- Civic Programming Workshop, American Association for State and Local History Annual Meeting; Buffalo, NY, Sept. 2022
- Made By Us x Oxford Pennant collaboration, Sept. 2022
- National Humanities Conference with the American Academy of Arts and Sciences, Nov. 2022
- Texas Historical Commission Real Places Conference, 2023
Looking for a speaker, data or consulting support regarding the next generation, civic engagement, America’s 250th or the “history wars”? Get in touch.
History Museums are Vibrant Civic Spaces – What the New York Times Got Wrong. American Historical Association Perspectives, 2021
Gen Z is leaning in. Are museums ready to make room? American Alliance of Museums, 2021
Busting the Sole Founder Myth (From 1776 to Today), Thrive Global, 2021
A declaration of interdependence, 2021
Nanyehi “Nancy” Ward Helped Lead the Cherokee Nation As a Teenager. Teen Vogue, November 2020
Young Change Makers, Authority Magazine interview, 2020
More Than the Sum of Our Parts. Smithsonian Magazine, 2020
“Klibanoff: Books Can Teach Empathy and Connect Past, Present & Future. That’s Why We’re Helping Teachers Fill Their Classroom Libraries.” The 74, 2020.
History Can Help Shape the Future. But First, We Need To Get Comfortable With Complexity. Thrive Global, 2020
Knowing our History to Strengthen Civic Engagement, National Conference on Citizenship panel, 2020.
Our Hidden Superpower: The Sum of Our Parts. American Association for State and Local History Blog, 2020.
Be Careful What You Wish For. Made By Us, June 2020.
“Social Knowledge Creation in the Digital Humanities: Case Studies.” Book Chapter, Social Knowledge in the Humanities. Cara Marta Messina, Sarah Connell, Julia Flanders, Caroline Klibanoff, and Sarah Payne, May 2020.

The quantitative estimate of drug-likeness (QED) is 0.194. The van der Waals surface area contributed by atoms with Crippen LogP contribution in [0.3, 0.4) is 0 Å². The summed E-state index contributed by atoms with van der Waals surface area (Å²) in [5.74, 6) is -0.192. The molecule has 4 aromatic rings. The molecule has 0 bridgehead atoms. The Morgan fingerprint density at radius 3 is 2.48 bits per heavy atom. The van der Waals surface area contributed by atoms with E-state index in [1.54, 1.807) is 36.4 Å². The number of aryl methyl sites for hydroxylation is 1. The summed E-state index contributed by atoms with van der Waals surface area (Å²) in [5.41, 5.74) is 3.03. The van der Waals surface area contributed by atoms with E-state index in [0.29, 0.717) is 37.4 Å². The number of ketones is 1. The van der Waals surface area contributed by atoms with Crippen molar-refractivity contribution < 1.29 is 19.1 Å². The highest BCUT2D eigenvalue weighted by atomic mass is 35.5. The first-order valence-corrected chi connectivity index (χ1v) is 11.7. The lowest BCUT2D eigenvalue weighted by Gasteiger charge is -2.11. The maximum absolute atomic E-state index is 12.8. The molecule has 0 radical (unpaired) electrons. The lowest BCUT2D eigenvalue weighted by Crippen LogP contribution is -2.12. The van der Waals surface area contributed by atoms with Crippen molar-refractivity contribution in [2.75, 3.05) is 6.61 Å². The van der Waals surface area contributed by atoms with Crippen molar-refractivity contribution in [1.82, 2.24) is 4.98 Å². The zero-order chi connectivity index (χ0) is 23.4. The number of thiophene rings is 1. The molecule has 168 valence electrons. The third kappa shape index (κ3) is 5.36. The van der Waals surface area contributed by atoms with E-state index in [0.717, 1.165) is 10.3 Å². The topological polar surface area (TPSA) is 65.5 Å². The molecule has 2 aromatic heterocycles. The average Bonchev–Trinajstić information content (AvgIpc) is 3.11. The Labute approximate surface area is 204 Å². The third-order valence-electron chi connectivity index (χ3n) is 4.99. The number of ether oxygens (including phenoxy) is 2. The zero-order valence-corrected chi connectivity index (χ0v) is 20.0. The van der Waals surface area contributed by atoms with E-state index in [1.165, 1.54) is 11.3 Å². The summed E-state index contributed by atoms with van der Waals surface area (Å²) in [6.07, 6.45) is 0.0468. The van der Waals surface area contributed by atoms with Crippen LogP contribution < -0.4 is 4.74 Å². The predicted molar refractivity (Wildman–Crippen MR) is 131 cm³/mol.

Putting E Pluribus Unum into Practice – Collaboration in the Age of Coronavirus. 2020.
#ListenFirstFriday National Conversation Project, 2019.
“Interview: Talking Wikidata with Rosie Stephenson-Goodknight, Visiting Wikipedia Scholar.” Northeastern University Library’s Digital Scholarship Blog, 2018.
“The Flag’s History: A Model of Collaboration and Process,” The Bridge Alliance blog, 2018.
“Faneuil Hall: Cradle of Liberty, Funded by Slavery.” Early Black Boston Digital Almanac, February 2018.
“Beyond Statues: A Digital Intervention for Commemoration,” Northeastern Graduate Student History Conference, 2018.
Longfellow House-Washington’s Headquarters, National Register of Historic Places Documentation Update. National Park Service, 2018.
Radical Silence: The Story of WGTB-FM is a mini-documentary sharing the eventful life of Georgetown’s radio station through its massive reach and impact, radical content and eventual sale.
NEWS LITERACY, INFORMED CITIZENS & CONSUMER-DRIVEN MEDIA. For my undergraduate American Studies thesis, I evaluated programs and drafted solutions to empower a news-literate public that would demand high-quality journalism.
SISTORY was a passion project, a history blog and newsletter I ran for several years with my two sisters, featuring weekly posts connecting history with pop culture for Millennial women. Some post selections are below.
Rest in Power: Three Sisters, the Graveyard Shift and the Supreme Court
The girls built a one-room shack on the cemetery grounds and lived in it 24/7, guarding the property with shotguns. They put up a sign that said “Trespass at Your Own Peril.”
Liquor Ladies, Bootlegging Queens
When alcohol was outlawed in 1920, women more often than men stepped up to (literally) serve. Meet some of these queens in this interactive map.
Welcome South, Brother: How a Radio Station Put Georgia on the Map
In 1922, Detroit, Pittsburgh, and Chicago had wide-ranging radio broadcast stations; Atlanta, the foremost Southern city, did not, representing a void for the whole region.
Raindrop. Drop top. She built a bridge when her man stopped. How Emily Roebling stepped up and built. that. bridge.
How’d we get stuck with this national anthem? Turns out, we had our chance to change it. In 1861, the Committee Upon the National Hymn was formed to find a new national anthem. They were not successful.
She-Merchants: Sell Goods, Get Money, Be Beholden to No Man
Boston’s 18th-century businesswomen left their significant estates to other women.